Dynamic Zone changes

This subject has come up several times in the last two weeks, so it might be a good opportunity to finally start using my blog.

When talking to a colleague about Zones he said: 'I have been looking at Zones and while they are cool, they are also "static". To add an extra file system to a running zone I have to restart the zone.'. Well, as it happens, this is not required. You can dynamically add a file system to a running zone. Here's how:

The current configuration of the running zone looks like this:

# zonecfg -z zone1 info
zonepath: /export/zones/zone1
autoboot: true
pool: large
inherit-pkg-dir:
        dir: /lib
inherit-pkg-dir:
        dir: /platform
inherit-pkg-dir:
        dir: /sbin
inherit-pkg-dir:
        dir: /usr
net:
        address: 129.159.206.38/26
        physical: hme0
rctl:
        name: zone.cpu-shares
        value: (priv=privileged,limit=10,action=none)

Adding a new UFS file system to this zone would entail the following: create a new file system in the global zone, add an fs resource to the zone configuration and restart the zone to re-read the configuration.

global # newfs /dev/md/rdsk/d100
newfs: construct a new file system /dev/md/rdsk/d100: (y/n)? y
Warning: 1280 sector(s) in last cylinder unallocated
/dev/md/rdsk/d100:      1024000 sectors in 712 cylinders of 15 tracks, 96 sectors
        500.0MB in 45 cyl groups (16 c/g, 11.25MB/g, 5440 i/g)
super-block backups (for fsck -F ufs -o b=#) at:
 32, 23168, 46304, 69440, 92576, 115712, 138848, 161984, 185120, 208256,
 806720, 829856, 852992, 876128, 899264, 922400, 945536, 968672, 991808,
 1014944,
global # zonecfg -z zone1
zonecfg:zone1> add fs
zonecfg:zone1:fs> set dir=/u01
zonecfg:zone1:fs> set special=/dev/md/dsk/d100
zonecfg:zone1:fs> set raw=/dev/md/rdsk/d100
zonecfg:zone1:fs> set type=ufs
zonecfg:zone1:fs> end
zonecfg:zone1> exit

At this point we could reboot the zone and have the new file system mounted during zone boot. However, there is no need to restart the zone because the file system can be mounted into the running zone from the global zone. The only thing we have to do now is add the mountpoint in the zone ourselves:

global # mkdir /export/zones/zone1/root/u01
global # mount /dev/md/dsk/d100 /export/zones/zone1/root/u01

Note that there is an extra /root/ component in the path to the file system. Inside the zone we see that the new file system has appeared:

zone1 # df -h
Filesystem             size   used  avail capacity  Mounted on
/                       15G   3.3G    11G    23%    /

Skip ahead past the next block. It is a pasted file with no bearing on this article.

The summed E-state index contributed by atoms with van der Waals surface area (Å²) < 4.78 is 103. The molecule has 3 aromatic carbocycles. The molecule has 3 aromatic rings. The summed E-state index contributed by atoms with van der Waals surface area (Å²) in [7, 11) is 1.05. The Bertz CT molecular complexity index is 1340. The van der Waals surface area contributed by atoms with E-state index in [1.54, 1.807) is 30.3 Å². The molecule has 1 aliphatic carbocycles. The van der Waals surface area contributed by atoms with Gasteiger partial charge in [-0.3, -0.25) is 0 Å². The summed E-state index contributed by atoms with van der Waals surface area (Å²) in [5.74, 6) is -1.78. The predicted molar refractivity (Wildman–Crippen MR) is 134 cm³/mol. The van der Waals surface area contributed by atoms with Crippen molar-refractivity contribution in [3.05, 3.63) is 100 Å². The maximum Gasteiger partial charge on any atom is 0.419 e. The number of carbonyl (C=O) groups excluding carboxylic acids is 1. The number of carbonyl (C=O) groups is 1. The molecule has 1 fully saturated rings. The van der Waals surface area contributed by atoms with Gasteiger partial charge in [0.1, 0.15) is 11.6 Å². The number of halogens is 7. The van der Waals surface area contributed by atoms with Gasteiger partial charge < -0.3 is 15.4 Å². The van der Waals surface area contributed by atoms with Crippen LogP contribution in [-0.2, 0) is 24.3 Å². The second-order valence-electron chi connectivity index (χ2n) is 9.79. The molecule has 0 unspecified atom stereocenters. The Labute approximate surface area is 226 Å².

/dev                    15G   3.3G    11G    23%    /dev
/lib                    15G   3.3G    11G    23%    /lib
/platform               15G   3.3G    11G    23%    /platform
/sbin                   15G   3.3G    11G    23%    /sbin
/usr                    15G   3.3G    11G    23%    /usr
proc                     0K     0K     0K     0%    /proc
ctfs                     0K     0K     0K     0%    /system/contract
swap                   8.3G   264K   8.3G     1%    /etc/svc/volatile
mnttab                   0K     0K     0K     0%    /etc/mnttab
fd                       0K     0K     0K     0%    /dev/fd
swap                   8.3G     0K   8.3G     0%    /tmp
swap                   8.3G    32K   8.3G     1%    /var/run
/u01                   469M   1.0M   421M     1%    /u01

But wait, there's more. The same 'magic' can be applied to add an extra network interface to a running zone. Instead of adding a net resource to the zone configuration and then rebooting the zone, we add the net resource to the zone configuration (to make the change persistent) and then use ifconfig(1M) from the global zone to add the network interface dynamically.

global # zonecfg -z zone1
zonecfg:zone1> add net
zonecfg:zone1:net> set physical=hme0
zonecfg:zone1:net> set address=192.168.1.13/24
zonecfg:zone1:net> end
zonecfg:zone1> exit
global # ifconfig hme0 addif 192.168.1.13 netmask + broadcast + zone zone1 up
Created new logical interface hme0:3
Setting netmask of hme0:3 to 255.255.255.0

The key point here is the 'zone' option of ifconfig. Running ifconfig -a inside the zone shows that we now have the extra network interface. And without having to reboot the zone!

zone1 # ifconfig -a
lo0:5: flags=2001000849 mtu 8232 index 1
        inet 127.0.0.1 netmask ff000000
hme0:2: flags=1000843 mtu 1500 index 2
        inet 129.159.206.38 netmask ffffffc0 broadcast 129.159.206.63
hme0:3: flags=1000843 mtu 1500 index 2
        inet 192.168.1.13 netmask ffffff00 broadcast 192.168.1.255

There are more things that can be changed dynamically such as resource controls and pool binding. I'll leave that for another blog entry.

So: Zones are cool and dynamic!

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